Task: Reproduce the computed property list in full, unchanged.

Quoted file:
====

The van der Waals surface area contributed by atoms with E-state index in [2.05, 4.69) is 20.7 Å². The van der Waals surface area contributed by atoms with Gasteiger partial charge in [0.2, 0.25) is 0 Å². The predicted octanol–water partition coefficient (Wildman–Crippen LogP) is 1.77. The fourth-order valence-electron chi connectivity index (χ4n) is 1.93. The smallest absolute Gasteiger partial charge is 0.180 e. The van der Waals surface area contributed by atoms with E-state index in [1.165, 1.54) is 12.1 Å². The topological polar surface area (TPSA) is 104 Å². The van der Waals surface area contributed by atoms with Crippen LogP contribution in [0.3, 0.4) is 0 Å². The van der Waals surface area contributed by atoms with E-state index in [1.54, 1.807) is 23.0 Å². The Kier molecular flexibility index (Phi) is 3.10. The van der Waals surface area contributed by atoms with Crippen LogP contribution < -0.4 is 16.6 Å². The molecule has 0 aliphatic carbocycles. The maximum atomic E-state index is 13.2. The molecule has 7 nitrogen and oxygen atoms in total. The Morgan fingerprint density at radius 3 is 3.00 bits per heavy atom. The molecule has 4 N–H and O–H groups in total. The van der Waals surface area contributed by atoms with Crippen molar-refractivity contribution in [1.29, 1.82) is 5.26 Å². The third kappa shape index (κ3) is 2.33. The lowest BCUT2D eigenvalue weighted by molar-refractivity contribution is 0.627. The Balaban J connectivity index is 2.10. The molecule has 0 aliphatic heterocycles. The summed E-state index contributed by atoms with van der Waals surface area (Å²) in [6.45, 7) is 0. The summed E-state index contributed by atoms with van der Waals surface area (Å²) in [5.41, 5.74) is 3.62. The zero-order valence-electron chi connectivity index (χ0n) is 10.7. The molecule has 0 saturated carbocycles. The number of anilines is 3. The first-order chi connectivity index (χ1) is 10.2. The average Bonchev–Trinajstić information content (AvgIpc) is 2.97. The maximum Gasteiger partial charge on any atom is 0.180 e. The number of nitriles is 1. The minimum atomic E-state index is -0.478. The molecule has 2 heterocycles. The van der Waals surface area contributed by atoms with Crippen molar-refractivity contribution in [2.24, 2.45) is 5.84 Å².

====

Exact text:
The van der Waals surface area contributed by atoms with E-state index in [2.05, 4.69) is 20.7 Å². The van der Waals surface area contributed by atoms with Gasteiger partial charge in [0.2, 0.25) is 0 Å². The predicted octanol–water partition coefficient (Wildman–Crippen LogP) is 1.77. The fourth-order valence-electron chi connectivity index (χ4n) is 1.93. The smallest absolute Gasteiger partial charge is 0.180 e. The van der Waals surface area contributed by atoms with E-state index in [1.165, 1.54) is 12.1 Å². The topological polar surface area (TPSA) is 104 Å². The van der Waals surface area contributed by atoms with Crippen LogP contribution in [0.3, 0.4) is 0 Å². The van der Waals surface area contributed by atoms with E-state index in [1.54, 1.807) is 23.0 Å². The Kier molecular flexibility index (Phi) is 3.10. The van der Waals surface area contributed by atoms with Crippen LogP contribution < -0.4 is 16.6 Å². The molecule has 0 aliphatic carbocycles. The maximum atomic E-state index is 13.2. The molecule has 7 nitrogen and oxygen atoms in total. The Morgan fingerprint density at radius 3 is 3.00 bits per heavy atom. The molecule has 4 N–H and O–H groups in total. The van der Waals surface area contributed by atoms with Crippen molar-refractivity contribution in [1.29, 1.82) is 5.26 Å². The third kappa shape index (κ3) is 2.33. The lowest BCUT2D eigenvalue weighted by molar-refractivity contribution is 0.627. The Balaban J connectivity index is 2.10. The molecule has 0 aliphatic heterocycles. The summed E-state index contributed by atoms with van der Waals surface area (Å²) in [6.45, 7) is 0. The summed E-state index contributed by atoms with van der Waals surface area (Å²) in [5.41, 5.74) is 3.62. The zero-order valence-electron chi connectivity index (χ0n) is 10.7. The molecule has 0 saturated carbocycles. The number of anilines is 3. The first-order chi connectivity index (χ1) is 10.2. The average Bonchev–Trinajstić information content (AvgIpc) is 2.97. The maximum Gasteiger partial charge on any atom is 0.180 e. The number of nitriles is 1. The minimum atomic E-state index is -0.478. The molecule has 2 heterocycles. The van der Waals surface area contributed by atoms with Crippen molar-refractivity contribution in [2.24, 2.45) is 5.84 Å².